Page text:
The historic part of the city is on the UNESCO World Heritage List as "an outstanding urban and architectural ensemble" of the 18th century. After Paris, Bordeaux has the highest number of preserved historical buildings of any city in France. In historical times, around 567 BC it was the settlement of a Celtic tribe, the Bituriges Vivisci, who named the town Burdigala of Aquitanian origin; the name Bourde is still the name of a river south of the city. In 107 BC, the Battle of Burdigala was fought by the Romans who were defending the Allobroges, a Gallic tribe allied to Rome, the Tigurini led by Divico; the Romans were defeated and their commander, the consul Lucius Cassius Longinus, was killed in the action. The city fell under Roman rule around its importance lying in the commerce of tin and lead, it became capital of Roman Aquitaine, flourishing during the Severan dynasty. In 276 it was sacked by the Vandals. Further ravage was brought by the same Vandals in 409, the Visigoths in 414, the Franks in 498, beginning a period of obscurity for the city.
In the late 6th century, the city re-emerged as the seat of a county and an archdiocese within the Merovingian kingdom of the Franks, but royal Frankish power was never strong. The city started to play a regional role as a major urban center on the fringes of the newly founded Frankish Duchy of Vasconia. Around 585, Gallactorius is fighting the Basque people; the city was plundered by the troops of Abd er Rahman in 732 after they stormed the fortified city and overwhelmed the Aquitanian garrison. Duke Eudes mustered a force ready to engage the Umayyads outside Bordeaux taking them on in the Battle of the River Garonne somewhere near the river Dordogne; the battle had a high death toll. Although Eudes was defeated here, he saved part of his troops and kept his grip on Aquitaine after the Battle of Poitiers. In 735, the Aquitanian duke Hunald led a rebellion after his father Eudes's death, at which Charles responded by sending an expedition that captured and plundered Bordeaux again, but did not retain it for long.
The following year, the Frankish commander descended again to Aquitaine, but clashed in battle with the Aquitanians and left to take on hostile Burgundian authorities and magnates. In 745, Aquitaine faced yet another expedition by Charles's sons Pepin and Carloman, against Hunald, the Aquitanian princeps strong in Bordeaux. Hunald was defeated, his son Waifer replaced him, confirmed Bordeaux as the capital city. During the last stage of the war against Aquitaine, it was one of Waifer's last important strongholds to fall to King Pepin the Short's troops. Next to Bordeaux, Charlemagne built the fortress of Fronsac on a hill across the border with the Basques, where Basque commanders came over to vow loyalty to him. In 778, Seguin was appointed count of Bordeaux undermining the power of the Duke Lupo, leading to the Battle of Roncevaux Pass that year. In 814, Seguin was made Duke of Vasconia, but he was deposed in 816 for failing to suppress or sympathise with a Basque rebellion. Under the Carolingians, sometimes the Counts of Bordeaux held the title concomitantly with that of Duke of Vasconia.
They were meant to keep the Basques in check and defend the mouth of the Garonne from the Vikings when the latter appeared c. 844 in the region of Bordeaux. In Autumn 845, count Seguin II marched on the Vikings, who were assaulting Bordeaux and Saintes, but he was captured and executed. No bishops were mentioned during part of the 9th in Bordeaux. From the 12th to the 15th century, Bordeaux regained importance following the marriage of Duchess Eléonore of Aquitaine with the French-speaking Count Henri Plantagenet, born in Le Mans, who became, within months of their wedding, King Henry II of England; the city flourished due to the wine trade, the cathedral of St. André was built, it was the capital of an independent state under Edward, the Black Prince, but in the end, after the Battle of Castillon, it was annexed by France which extended its territory. The Château Trompette and the Fort du Hâ, built by Charles VII of France, were the symbols of the new domination, which however deprived the city of its wealth by halting the wine commerce with England.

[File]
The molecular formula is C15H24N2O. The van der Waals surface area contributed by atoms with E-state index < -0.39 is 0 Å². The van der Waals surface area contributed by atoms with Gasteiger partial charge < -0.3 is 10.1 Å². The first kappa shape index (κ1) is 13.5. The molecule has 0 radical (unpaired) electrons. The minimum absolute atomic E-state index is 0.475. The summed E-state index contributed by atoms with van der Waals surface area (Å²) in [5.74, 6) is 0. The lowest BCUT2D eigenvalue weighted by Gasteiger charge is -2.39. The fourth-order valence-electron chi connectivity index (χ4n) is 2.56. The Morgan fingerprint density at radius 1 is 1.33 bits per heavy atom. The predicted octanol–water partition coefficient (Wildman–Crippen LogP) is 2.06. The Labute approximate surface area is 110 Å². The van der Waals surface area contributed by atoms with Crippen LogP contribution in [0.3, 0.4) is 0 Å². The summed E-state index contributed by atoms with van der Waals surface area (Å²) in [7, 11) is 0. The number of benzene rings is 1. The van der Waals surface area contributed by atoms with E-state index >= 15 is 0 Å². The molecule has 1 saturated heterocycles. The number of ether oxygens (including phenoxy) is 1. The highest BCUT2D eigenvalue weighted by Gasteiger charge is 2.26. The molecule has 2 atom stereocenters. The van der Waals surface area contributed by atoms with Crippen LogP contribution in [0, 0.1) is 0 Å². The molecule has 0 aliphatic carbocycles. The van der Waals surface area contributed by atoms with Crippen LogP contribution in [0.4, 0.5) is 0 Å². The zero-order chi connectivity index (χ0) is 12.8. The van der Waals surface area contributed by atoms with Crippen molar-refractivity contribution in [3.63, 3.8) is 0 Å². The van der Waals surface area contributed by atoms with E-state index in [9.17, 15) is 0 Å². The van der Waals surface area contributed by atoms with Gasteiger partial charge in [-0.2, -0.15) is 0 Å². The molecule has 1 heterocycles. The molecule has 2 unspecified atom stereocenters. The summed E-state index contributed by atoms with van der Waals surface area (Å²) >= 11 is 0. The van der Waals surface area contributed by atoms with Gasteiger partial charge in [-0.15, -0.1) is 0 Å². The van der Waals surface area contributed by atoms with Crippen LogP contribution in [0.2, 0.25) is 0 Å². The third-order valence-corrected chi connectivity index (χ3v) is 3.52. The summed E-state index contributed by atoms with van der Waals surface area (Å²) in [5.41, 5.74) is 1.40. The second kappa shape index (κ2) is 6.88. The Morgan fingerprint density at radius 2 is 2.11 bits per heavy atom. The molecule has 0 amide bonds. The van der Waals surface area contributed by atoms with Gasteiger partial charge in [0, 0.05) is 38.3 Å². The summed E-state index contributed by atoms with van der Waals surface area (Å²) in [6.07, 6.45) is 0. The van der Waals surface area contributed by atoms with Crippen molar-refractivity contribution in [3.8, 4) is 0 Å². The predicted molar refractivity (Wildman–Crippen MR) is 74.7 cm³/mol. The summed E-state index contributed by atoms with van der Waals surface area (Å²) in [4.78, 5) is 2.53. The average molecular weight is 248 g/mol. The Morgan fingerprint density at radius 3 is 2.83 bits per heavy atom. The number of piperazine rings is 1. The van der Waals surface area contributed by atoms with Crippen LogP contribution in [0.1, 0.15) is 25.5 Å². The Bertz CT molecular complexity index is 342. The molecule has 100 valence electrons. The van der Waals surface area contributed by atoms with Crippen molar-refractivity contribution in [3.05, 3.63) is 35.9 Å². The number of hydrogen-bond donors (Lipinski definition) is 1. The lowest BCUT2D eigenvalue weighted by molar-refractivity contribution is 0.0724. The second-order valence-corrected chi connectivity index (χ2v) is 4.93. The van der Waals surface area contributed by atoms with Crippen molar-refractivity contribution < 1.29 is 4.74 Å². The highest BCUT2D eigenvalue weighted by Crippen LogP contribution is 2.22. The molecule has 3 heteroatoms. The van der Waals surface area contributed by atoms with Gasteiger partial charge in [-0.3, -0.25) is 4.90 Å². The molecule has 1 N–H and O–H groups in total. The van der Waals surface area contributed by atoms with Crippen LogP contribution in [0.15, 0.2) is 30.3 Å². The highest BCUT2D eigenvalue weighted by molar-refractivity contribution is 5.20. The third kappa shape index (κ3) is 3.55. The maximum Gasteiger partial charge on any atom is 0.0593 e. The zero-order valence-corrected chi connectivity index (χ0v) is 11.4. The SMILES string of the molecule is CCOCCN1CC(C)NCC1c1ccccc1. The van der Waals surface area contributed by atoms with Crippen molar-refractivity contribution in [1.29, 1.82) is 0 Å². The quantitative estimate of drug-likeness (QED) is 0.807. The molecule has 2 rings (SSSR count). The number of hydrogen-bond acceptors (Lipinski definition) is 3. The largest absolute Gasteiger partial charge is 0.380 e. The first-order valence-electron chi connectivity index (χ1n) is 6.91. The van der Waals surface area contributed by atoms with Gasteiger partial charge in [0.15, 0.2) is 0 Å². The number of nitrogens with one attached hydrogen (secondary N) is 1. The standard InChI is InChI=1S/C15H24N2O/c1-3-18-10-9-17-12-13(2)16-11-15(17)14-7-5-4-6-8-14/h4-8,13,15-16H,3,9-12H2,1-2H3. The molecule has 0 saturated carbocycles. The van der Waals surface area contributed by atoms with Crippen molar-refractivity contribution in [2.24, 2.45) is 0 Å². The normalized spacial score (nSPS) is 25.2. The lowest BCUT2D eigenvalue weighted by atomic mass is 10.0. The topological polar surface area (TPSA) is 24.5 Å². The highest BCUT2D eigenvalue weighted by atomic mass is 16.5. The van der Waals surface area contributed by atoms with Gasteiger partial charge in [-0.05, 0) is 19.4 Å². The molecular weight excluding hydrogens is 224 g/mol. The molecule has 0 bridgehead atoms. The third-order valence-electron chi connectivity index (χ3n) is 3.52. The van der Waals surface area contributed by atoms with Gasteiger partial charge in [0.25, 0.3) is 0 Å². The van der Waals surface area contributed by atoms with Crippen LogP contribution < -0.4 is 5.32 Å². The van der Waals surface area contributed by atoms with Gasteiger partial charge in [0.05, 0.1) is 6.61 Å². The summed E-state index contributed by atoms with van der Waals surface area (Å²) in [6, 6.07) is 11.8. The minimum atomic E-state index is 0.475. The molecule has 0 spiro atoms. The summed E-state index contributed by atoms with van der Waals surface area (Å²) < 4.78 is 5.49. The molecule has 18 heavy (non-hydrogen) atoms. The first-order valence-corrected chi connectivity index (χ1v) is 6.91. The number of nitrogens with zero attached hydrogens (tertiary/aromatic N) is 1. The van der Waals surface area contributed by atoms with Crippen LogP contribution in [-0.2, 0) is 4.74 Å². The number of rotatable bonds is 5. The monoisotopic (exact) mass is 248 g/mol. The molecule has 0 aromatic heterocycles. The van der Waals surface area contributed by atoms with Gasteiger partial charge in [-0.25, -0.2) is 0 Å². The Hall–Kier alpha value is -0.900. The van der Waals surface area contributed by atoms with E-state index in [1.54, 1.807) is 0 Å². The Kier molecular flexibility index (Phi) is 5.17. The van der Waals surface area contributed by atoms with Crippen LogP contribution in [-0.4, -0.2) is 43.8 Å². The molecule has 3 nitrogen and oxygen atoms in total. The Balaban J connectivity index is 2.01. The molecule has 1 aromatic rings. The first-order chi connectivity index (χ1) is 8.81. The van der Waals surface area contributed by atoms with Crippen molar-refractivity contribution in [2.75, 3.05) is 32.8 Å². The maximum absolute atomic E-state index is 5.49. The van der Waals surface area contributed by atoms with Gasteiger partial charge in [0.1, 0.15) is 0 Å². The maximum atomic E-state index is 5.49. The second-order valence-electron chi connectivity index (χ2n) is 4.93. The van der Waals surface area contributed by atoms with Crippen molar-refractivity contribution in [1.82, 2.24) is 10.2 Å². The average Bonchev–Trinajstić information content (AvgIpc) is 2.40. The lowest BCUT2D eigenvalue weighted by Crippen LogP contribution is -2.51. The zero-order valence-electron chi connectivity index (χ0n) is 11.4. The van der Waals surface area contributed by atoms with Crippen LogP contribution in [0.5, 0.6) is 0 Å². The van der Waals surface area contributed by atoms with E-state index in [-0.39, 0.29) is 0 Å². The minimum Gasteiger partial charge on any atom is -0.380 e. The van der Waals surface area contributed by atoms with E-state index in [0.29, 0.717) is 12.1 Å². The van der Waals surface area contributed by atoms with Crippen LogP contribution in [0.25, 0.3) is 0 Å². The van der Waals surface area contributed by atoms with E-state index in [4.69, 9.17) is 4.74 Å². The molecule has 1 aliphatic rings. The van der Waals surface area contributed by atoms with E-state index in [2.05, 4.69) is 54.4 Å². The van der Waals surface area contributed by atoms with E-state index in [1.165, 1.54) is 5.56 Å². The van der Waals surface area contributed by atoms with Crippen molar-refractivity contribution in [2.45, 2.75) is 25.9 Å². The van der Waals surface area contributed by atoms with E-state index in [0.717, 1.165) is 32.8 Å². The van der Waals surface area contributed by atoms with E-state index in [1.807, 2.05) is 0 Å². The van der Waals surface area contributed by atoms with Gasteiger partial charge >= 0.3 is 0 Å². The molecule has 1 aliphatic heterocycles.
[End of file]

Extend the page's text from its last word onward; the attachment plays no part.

In 1462, Bordeaux obtained a parliament, but regained importance only in the 16th century when it became the centre of the distribution of sugar and slaves from the West Indies along with the traditional wine. Bordeaux adhered to the Fronde
2010 French regional elections
Regional elections were held in France on 14 and 21 March 2010. At stake were the presidencies of each of France's 26 régions, though they do not have legislative autonomy, manage sizable budgets; the elections resulted in significant gains for the French Socialist Party and its allies, who went on to control 21 of the 22 regions of Metropolitan France. Following the 2004 elections, which saw an historic victory of the left led by the PS, only Alsace and Corsica were still run by the UMP; the left made gains in the national level in 2007, performed in the 2008 municipal and cantonal elections. In metropolitan France, all incumbent left-wing Presidents are running for a second term in an election which favours popular incumbents and anti-government voting. Yet, the left is divided between the PS and Europe Ecology, which performed strongly in the 2009 European elections; the right, principally the UMP and its allies, were victorious in the 2007 presidential and legislative elections and in the 2009 European elections.